I once wrote an article about the dangers of heavy reliance on technologies. I don’t usually read the criticisms of articles I write; my mentor, Bill O’Brien told me not to. I also NEVER EVER respond; it’s a surefire way to get into arguments that are endless and pointless. But a responder wrote a comment that was heavy on ‘you-don’t-know-what-you’re-talking-about’ and with a good dose of the ‘technology-is-the-best-thing-since-sliced-bread’ lecture.
I don’t know why I did it; I immediately regretted it from the moment I hit SEND, but I wrote back, “Tell that to Sully.” Later that day the commenter wrote another page long response ending with “… and he had a RAT.”
I didn’t write back, convinced the commenter heard the term ‘RAT’ somewhere and used it as a weapon to make his/her point.
The acronym RAT stands for Ram Air Turbine; Douglas employed a similar device called an Air Driven Generator (ADG). It is used to power systems on a crippled airliner during emergencies. The RAT/ADG deploys from the fuselage into the airstream, its turbine or propeller catching the rushing air to turn it. The RAT or ADG turn this air energy into mechanical energy that powers the hydraulics or electronics of the aircraft. I had been trained on the A300 so I know Airbus employed them. However, I didn’t read the USAir 1549 report or see the movie ‘Sully’, so I’m not sure if he deployed the RAT in flight.
But I can think of reasons he would or wouldn’t.
Would: he would have gained hydraulic pressure for maneuvering. The RAT enables either hydraulics or electronics, but not both. The hydraulics would have enabled them to steer easier. They would have been able to use standby gauges – of the analog type, not digital – to track the aircraft’s rate of descent, altitude, attitude and direction.
Would not: the aircraft at that moment with no engines becomes a flying rock; it has a glide ratio, but without the altitude needed, the glide ratio only works best with the wind helping. To deploy the RAT creates drag. The fully loaded aircraft (full fuel, passengers and luggage) needed two things to stay aloft: altitude and speed, otherwise it gives out to gravity and drag. Adding an air driven unit into the airstream adds drag. And then there’s the question of the aircraft moving fast enough to make the RAT usable; it was a glider with a slow speed, perhaps not sufficient to turn the RAT enough to benefit from it.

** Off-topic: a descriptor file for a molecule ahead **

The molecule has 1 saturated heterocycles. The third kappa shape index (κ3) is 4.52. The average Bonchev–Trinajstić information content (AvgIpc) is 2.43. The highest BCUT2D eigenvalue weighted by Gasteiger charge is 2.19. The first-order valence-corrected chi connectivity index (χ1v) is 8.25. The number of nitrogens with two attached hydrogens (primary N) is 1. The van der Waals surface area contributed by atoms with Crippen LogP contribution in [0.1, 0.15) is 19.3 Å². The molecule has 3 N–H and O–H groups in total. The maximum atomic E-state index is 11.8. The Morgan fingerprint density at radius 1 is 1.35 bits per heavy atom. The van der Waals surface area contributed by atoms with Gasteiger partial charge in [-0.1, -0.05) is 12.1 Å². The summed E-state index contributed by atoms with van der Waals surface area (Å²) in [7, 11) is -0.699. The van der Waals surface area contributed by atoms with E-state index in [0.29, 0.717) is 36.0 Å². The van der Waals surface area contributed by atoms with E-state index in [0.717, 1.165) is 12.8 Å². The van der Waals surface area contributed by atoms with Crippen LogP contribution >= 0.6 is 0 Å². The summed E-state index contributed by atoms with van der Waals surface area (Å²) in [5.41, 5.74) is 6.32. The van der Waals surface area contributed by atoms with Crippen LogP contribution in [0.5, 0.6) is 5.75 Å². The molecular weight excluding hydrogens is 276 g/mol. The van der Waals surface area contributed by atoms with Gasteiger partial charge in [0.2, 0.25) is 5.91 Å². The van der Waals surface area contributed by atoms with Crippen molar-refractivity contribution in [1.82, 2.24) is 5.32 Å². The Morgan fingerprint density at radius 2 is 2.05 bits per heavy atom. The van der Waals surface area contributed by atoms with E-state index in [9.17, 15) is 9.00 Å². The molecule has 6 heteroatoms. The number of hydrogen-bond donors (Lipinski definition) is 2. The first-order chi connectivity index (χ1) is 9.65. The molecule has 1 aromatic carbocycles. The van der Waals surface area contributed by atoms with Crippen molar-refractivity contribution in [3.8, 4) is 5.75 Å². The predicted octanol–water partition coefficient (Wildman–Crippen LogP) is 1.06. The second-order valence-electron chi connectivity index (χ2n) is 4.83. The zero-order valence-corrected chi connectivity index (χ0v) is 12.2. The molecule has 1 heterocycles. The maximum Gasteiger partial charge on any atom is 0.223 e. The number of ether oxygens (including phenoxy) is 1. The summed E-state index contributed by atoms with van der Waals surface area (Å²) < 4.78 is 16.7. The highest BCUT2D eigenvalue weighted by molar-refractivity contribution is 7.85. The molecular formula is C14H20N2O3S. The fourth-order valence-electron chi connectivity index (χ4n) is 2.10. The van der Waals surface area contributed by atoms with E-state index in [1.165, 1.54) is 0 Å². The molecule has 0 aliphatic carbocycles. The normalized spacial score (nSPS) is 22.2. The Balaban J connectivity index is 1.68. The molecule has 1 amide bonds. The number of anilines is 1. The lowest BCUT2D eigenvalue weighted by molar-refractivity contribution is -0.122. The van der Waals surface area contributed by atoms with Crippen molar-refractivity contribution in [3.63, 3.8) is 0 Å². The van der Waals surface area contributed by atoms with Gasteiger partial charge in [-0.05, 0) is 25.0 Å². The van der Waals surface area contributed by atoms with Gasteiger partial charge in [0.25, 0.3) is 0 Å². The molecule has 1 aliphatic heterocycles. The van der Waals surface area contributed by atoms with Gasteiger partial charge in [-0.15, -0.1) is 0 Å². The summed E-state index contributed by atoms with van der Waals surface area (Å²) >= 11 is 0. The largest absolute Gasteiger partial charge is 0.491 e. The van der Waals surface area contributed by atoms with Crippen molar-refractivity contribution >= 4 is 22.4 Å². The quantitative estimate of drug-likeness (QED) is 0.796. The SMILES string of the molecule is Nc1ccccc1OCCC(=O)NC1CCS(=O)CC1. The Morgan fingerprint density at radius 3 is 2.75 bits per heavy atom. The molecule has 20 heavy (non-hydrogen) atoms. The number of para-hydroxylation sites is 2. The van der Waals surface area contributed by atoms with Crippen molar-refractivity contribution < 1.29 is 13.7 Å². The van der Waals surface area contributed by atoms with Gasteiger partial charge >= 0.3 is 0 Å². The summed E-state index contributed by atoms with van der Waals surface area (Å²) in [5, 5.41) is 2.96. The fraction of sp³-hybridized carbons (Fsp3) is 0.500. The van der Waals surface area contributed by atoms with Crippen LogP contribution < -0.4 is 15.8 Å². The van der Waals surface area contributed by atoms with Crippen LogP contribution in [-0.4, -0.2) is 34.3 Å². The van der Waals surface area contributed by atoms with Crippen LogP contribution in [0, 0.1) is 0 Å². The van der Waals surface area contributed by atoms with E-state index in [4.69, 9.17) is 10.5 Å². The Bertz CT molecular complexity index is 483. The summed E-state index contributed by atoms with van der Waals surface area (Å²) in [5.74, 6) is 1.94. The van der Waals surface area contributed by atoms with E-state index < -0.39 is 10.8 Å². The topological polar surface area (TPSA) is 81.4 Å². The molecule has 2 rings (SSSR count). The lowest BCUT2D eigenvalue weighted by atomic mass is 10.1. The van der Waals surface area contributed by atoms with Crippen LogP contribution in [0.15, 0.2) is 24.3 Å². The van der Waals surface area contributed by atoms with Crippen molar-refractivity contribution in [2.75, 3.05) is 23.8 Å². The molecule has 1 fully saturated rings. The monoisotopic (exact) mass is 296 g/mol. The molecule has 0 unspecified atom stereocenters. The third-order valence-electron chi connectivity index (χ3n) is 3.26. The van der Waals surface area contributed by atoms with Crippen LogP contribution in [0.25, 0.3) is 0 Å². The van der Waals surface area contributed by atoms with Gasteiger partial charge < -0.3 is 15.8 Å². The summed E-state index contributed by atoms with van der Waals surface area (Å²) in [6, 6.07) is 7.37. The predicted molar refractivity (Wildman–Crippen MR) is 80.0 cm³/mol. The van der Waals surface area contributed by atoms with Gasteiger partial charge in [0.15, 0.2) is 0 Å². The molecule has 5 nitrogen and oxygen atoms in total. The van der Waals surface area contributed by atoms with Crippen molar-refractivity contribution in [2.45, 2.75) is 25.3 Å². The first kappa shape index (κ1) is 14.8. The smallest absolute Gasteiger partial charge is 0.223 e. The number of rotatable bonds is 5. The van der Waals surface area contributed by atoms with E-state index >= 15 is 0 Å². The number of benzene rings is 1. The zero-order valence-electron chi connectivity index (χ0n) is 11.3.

And then the question of what happens when they hit the water. The RAT would surely break free; it could puncture the fuselage, decreasing the precious time to evacuate considerably. The RAT could also have become a missile propelled back by the airliner’s forward momentum to pierce the fuselage and bounce around the cabin. And yes, it has happened where something as soft a seagull broke through the metal and took out a pilot.
I’m going to have to find time to read that report.
First things first, let me make one thing abundantly clear: the FAA, like the NTSB and all agencies, is a bureaucracy. This means that all operations are run by presidential appointed party officials. Their experience in the appointed Department may be substantial or may be non-existent. They make promises that are unrealistic and often unobtainable; these assurances may be dangerous or devastating, according to the Department.
That being said, the inspectors, investigators and specialists that do the job of the Agency are usually experienced in the FAA. Whether they come from a GA background or with an air carrier history, the FAA inspector, for the most part, is experienced to do the job.
The same can’t be said for management, who have, at times, been placed in slots their experience doesn’t support. They then try to manage a division that goes against everything they understand.
But how does the FAA fit into the accident investigation field? The FAA inspectors I’ve had on my NTSB investigatory teams are professional; I’ve never run into one that didn’t understand the industry we were investigating. Sometimes, according to where the aircraft crashes, the inspector assigned to the various investigatory groups doesn’t have the basic knowledge of the aircraft or airline. This is rare because the FAA has a vested interest in the final report.